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Lancet Diabetes Endocrinol. 2014 Jul;2(7):553-61. doi: 10.1016/S2213-8587(14)70073-7. Epub 2014 May 2.

Effect of insulin analogues on risk of severe hypoglycaemia in patients with type 1 diabetes prone to recurrent severe hypoglycaemia (HypoAna trial): a prospective, randomised, open-label, blinded-endpoint crossover trial.

Author information

  • 1Nordsjællands University Hospital-Hillerød, Hillerød, Denmark; University of Copenhagen, Copenhagen, Denmark. Electronic address: ulpebj@noh.regionh.dk.
  • 2Nordsjællands University Hospital-Hillerød, Hillerød, Denmark; Steno Diabetes Center, Gentofte, Denmark.
  • 3Odense University Hospital, Odense, Denmark; University of Southern Denmark, Odense, Denmark.
  • 4Hvidovre University Hospital, Hvidovre, Denmark.
  • 5Bispebjerg University Hospital, Copenhagen, Denmark.
  • 6Aarhus University Hospital, Aarhus, Denmark; University of Aarhus, Aarhus, Denmark.
  • 7Copenhagen University Hospital (Rigshospitalet), Copenhagen, Denmark.
  • 8University of Southern Denmark, Odense, Denmark.
  • 9University of Aarhus, Aarhus, Denmark; Copenhagen University Hospital (Rigshospitalet), Copenhagen, Denmark.
  • 10Nordsjællands University Hospital-Hillerød, Hillerød, Denmark; University of Copenhagen, Copenhagen, Denmark.
  • 11Nordsjællands University Hospital-Hillerød, Hillerød, Denmark; Steno Diabetes Center, Gentofte, Denmark; University of Aarhus, Aarhus, Denmark.

Abstract

BACKGROUND:

Insulin analogues have been developed to reduce the risk of hypoglycaemia in patients with diabetes who require insulin-based treatment, but their effect on this endpoint in patients with type 1 diabetes complicated by recurrent severe hypoglycaemia is unknown. We compared the occurrence of severe hypoglycaemic episodes in such patients during treatment with insulin analogues or human insulin.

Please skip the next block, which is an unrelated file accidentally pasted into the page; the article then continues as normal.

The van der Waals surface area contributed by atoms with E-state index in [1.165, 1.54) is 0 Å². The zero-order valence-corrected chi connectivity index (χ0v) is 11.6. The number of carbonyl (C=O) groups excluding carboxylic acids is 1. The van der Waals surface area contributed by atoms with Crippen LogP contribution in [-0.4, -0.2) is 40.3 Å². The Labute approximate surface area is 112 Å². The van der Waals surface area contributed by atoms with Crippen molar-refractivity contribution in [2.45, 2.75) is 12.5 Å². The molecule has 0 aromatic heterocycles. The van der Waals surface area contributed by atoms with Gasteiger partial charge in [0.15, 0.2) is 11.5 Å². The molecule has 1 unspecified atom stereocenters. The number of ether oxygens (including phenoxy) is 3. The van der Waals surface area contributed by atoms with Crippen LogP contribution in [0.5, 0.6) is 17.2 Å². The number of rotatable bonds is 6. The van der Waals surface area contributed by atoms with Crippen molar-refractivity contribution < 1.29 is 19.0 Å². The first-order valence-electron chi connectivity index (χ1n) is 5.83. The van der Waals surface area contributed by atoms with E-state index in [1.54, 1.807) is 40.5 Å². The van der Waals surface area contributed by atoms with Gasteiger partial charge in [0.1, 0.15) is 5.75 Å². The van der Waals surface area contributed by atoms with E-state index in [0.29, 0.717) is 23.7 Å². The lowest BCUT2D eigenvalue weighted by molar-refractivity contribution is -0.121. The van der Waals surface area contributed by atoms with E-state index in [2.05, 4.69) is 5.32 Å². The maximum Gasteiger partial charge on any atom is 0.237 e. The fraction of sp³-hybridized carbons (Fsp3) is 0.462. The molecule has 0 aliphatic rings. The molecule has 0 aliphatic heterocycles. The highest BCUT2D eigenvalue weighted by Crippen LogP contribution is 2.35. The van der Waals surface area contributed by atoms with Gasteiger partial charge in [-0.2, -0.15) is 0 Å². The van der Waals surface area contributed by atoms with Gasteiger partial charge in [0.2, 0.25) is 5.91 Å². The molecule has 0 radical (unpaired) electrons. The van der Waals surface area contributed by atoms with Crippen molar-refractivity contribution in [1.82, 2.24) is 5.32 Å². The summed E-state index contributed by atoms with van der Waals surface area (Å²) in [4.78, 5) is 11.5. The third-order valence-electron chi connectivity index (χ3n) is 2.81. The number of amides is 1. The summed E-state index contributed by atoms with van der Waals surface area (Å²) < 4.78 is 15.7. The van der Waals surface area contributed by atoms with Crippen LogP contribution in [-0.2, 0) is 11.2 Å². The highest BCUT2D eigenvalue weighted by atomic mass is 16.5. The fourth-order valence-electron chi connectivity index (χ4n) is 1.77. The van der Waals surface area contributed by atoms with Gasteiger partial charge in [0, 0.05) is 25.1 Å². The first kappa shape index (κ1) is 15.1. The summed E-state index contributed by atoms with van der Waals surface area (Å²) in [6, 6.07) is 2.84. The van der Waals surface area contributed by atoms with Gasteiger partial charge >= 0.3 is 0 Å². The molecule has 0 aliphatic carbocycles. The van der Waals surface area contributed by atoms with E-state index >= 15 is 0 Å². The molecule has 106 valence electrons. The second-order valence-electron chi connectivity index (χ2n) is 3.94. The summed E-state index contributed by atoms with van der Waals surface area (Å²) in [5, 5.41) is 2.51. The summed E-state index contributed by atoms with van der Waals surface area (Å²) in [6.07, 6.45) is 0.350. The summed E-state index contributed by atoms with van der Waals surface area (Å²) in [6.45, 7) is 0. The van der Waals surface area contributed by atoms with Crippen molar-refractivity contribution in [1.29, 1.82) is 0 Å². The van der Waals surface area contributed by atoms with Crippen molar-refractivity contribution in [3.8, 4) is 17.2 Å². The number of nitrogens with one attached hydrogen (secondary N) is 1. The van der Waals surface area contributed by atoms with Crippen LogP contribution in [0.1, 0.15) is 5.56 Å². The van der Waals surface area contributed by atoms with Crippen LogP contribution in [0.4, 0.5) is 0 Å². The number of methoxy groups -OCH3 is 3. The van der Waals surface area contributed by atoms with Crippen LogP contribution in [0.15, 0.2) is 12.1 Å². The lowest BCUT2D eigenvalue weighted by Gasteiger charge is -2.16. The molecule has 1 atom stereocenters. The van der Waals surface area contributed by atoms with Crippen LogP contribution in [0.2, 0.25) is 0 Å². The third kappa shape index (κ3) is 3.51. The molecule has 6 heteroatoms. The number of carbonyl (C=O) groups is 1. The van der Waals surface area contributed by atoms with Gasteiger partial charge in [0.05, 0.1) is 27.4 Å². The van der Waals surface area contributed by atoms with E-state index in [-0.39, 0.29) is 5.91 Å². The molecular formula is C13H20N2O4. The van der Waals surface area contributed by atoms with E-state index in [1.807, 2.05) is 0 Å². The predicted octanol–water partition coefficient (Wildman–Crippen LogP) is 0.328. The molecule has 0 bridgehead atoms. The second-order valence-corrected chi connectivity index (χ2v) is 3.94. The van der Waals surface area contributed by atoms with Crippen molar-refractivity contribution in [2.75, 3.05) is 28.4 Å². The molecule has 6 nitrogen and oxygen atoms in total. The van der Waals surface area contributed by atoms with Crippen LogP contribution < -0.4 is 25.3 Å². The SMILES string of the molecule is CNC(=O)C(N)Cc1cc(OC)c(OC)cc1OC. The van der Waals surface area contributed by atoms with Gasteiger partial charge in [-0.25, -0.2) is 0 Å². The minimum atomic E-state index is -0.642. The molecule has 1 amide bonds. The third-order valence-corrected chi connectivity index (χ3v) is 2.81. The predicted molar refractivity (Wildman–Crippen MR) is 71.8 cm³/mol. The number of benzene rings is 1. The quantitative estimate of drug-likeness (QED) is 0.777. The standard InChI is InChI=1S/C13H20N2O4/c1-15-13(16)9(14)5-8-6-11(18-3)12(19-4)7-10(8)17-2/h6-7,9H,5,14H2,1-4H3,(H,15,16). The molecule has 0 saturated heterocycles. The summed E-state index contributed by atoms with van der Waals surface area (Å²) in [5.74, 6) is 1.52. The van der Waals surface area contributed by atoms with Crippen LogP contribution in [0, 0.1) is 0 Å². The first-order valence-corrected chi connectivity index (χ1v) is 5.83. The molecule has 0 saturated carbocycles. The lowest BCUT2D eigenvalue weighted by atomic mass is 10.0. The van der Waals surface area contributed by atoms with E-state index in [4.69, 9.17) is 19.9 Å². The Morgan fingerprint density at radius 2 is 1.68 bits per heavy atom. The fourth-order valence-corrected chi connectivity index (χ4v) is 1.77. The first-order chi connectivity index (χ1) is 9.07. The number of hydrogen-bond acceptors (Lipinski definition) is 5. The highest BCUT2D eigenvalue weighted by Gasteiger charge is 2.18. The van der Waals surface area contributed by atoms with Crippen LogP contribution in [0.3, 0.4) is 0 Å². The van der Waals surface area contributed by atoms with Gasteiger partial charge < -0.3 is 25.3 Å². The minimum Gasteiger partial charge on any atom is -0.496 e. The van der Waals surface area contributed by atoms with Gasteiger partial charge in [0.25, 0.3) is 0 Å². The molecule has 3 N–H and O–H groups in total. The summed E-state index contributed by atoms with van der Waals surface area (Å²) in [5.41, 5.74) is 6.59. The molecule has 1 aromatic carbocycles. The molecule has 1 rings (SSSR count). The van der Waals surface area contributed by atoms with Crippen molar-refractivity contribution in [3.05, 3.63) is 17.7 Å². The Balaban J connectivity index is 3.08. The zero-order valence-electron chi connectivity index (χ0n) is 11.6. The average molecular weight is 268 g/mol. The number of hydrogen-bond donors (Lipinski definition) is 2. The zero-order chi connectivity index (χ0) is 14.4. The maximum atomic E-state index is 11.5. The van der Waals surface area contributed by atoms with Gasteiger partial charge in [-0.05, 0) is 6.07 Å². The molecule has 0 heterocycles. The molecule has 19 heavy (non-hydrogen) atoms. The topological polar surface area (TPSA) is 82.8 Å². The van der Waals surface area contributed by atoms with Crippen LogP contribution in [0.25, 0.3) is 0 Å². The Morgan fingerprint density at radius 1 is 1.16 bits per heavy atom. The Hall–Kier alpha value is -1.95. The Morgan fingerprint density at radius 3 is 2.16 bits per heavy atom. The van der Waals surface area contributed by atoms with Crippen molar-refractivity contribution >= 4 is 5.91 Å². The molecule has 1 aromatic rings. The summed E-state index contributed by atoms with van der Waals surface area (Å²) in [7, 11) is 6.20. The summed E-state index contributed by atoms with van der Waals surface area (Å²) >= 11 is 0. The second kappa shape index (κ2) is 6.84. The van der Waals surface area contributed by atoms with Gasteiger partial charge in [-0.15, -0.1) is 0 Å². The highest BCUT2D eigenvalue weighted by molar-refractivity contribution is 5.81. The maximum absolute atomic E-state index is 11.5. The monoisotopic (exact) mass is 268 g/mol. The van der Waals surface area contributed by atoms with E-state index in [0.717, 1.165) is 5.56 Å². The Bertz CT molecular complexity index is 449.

METHODS:

In this investigator-initiated, prospective, randomised, open-label, blinded-endpoint crossover trial at seven medical centres in Denmark, we recruited patients (aged ≥18 years) with type 1 diabetes (diagnosed for >5 years) who had reported two or more episodes of severe hypoglycaemia in the preceding year. Patients were randomly assigned (1:1) using computer-generated site-specific randomisation lists in blocks of four to treatment with basal-bolus therapy with either analogue insulin (detemir and aspart) or human insulin (human neutral protamine Hagedorn and human regular) in a balanced crossover design. A 1-year plus 1-year treatment period was specified, consisting of two 3-month run-in periods, each followed by a 9-month maintenance period. The primary endpoint was the number of validated episodes of severe hypoglycaemia (defined by need for treatment assistance from others) reported during the maintenance periods, analysed by intention to treat. The study is registered with ClinicalTrials.gov, number NCT00346996.

FINDINGS:

Between May 9, 2007, and Oct 30, 2009, 159 patients were randomly assigned. 18 patients discontinued during the first run-in period, leaving 141 patients in the intention-to-treat population. 136 severe hypoglycaemic episodes were reported during treatment with human insulin and 105 episodes were reported during treatment with insulin analogues, resulting in an absolute rate reduction of 0.51 episodes (95% CI 0.19-0.84) per patient-year with insulin analogues. This result corresponds to a relative rate reduction of 29% (95% CI 11-48; p=0.010).

INTERPRETATION:

Treatment with insulin detemir and aspart in patients with type 1 diabetes and recurrent severe hypoglycaemia resulted in a clinically significant reduced rate of severe hypoglycaemia compared with human insulin. Patients with the greatest chance of benefitting from improved insulin therapy should be offered treatment with insulin analogues and be included in future trials of new insulins.

FUNDING:

Novo Nordisk A/S.

Comment in

PMID:
24794703
DOI:
10.1016/S2213-8587(14)70073-7
[PubMed - indexed for MEDLINE]
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